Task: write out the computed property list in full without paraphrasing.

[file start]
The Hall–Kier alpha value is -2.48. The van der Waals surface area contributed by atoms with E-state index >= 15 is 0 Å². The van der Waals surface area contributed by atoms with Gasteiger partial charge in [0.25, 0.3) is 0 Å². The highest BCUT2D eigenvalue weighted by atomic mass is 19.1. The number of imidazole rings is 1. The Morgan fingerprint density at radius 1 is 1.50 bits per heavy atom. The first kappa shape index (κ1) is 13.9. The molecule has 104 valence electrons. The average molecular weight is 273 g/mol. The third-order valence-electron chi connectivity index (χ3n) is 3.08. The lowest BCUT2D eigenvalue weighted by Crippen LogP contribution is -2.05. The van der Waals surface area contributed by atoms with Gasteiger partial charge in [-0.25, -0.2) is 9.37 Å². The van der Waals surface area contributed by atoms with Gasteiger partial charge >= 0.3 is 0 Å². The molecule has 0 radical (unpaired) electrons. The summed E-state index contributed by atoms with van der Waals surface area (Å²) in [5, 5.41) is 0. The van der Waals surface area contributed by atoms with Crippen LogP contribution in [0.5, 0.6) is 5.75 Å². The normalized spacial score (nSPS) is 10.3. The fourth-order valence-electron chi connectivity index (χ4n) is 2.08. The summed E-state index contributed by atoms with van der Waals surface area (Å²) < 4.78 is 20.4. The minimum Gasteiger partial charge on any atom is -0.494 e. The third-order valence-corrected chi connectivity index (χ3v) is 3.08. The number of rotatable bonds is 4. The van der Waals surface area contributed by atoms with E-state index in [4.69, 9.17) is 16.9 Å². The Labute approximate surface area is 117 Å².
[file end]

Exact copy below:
The Hall–Kier alpha value is -2.48. The van der Waals surface area contributed by atoms with E-state index >= 15 is 0 Å². The van der Waals surface area contributed by atoms with Gasteiger partial charge in [0.25, 0.3) is 0 Å². The highest BCUT2D eigenvalue weighted by atomic mass is 19.1. The number of imidazole rings is 1. The Morgan fingerprint density at radius 1 is 1.50 bits per heavy atom. The first kappa shape index (κ1) is 13.9. The molecule has 104 valence electrons. The average molecular weight is 273 g/mol. The third-order valence-electron chi connectivity index (χ3n) is 3.08. The lowest BCUT2D eigenvalue weighted by Crippen LogP contribution is -2.05. The van der Waals surface area contributed by atoms with Gasteiger partial charge in [-0.25, -0.2) is 9.37 Å². The van der Waals surface area contributed by atoms with Gasteiger partial charge >= 0.3 is 0 Å². The molecule has 0 radical (unpaired) electrons. The summed E-state index contributed by atoms with van der Waals surface area (Å²) in [5, 5.41) is 0. The van der Waals surface area contributed by atoms with Crippen LogP contribution in [0.5, 0.6) is 5.75 Å². The normalized spacial score (nSPS) is 10.3. The fourth-order valence-electron chi connectivity index (χ4n) is 2.08. The summed E-state index contributed by atoms with van der Waals surface area (Å²) < 4.78 is 20.4. The minimum Gasteiger partial charge on any atom is -0.494 e. The third-order valence-corrected chi connectivity index (χ3v) is 3.08. The number of rotatable bonds is 4. The van der Waals surface area contributed by atoms with E-state index in [4.69, 9.17) is 16.9 Å². The Labute approximate surface area is 117 Å².